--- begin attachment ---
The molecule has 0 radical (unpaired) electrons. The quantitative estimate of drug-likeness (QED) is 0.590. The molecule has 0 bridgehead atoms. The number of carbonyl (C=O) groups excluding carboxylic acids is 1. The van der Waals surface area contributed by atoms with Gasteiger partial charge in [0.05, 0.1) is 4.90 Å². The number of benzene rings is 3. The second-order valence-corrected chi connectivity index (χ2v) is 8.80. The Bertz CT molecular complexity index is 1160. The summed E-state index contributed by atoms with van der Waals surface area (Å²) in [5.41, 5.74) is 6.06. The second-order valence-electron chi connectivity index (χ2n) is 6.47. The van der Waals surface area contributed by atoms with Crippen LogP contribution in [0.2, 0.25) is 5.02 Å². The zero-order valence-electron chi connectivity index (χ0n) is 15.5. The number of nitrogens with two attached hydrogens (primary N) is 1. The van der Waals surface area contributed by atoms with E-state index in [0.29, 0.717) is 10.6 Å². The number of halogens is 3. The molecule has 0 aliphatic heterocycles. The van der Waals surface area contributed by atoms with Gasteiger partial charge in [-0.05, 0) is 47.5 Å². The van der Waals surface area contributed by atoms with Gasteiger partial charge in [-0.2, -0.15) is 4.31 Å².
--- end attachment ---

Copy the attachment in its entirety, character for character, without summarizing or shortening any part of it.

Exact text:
The molecule has 0 radical (unpaired) electrons. The quantitative estimate of drug-likeness (QED) is 0.590. The molecule has 0 bridgehead atoms. The number of carbonyl (C=O) groups excluding carboxylic acids is 1. The van der Waals surface area contributed by atoms with Gasteiger partial charge in [0.05, 0.1) is 4.90 Å². The number of benzene rings is 3. The second-order valence-corrected chi connectivity index (χ2v) is 8.80. The Bertz CT molecular complexity index is 1160. The summed E-state index contributed by atoms with van der Waals surface area (Å²) in [5.41, 5.74) is 6.06. The second-order valence-electron chi connectivity index (χ2n) is 6.47. The van der Waals surface area contributed by atoms with Crippen LogP contribution in [0.2, 0.25) is 5.02 Å². The zero-order valence-electron chi connectivity index (χ0n) is 15.5. The number of nitrogens with two attached hydrogens (primary N) is 1. The van der Waals surface area contributed by atoms with E-state index in [0.29, 0.717) is 10.6 Å². The number of halogens is 3. The molecule has 0 aliphatic heterocycles. The van der Waals surface area contributed by atoms with Gasteiger partial charge in [-0.05, 0) is 47.5 Å². The van der Waals surface area contributed by atoms with Gasteiger partial charge in [-0.2, -0.15) is 4.31 Å².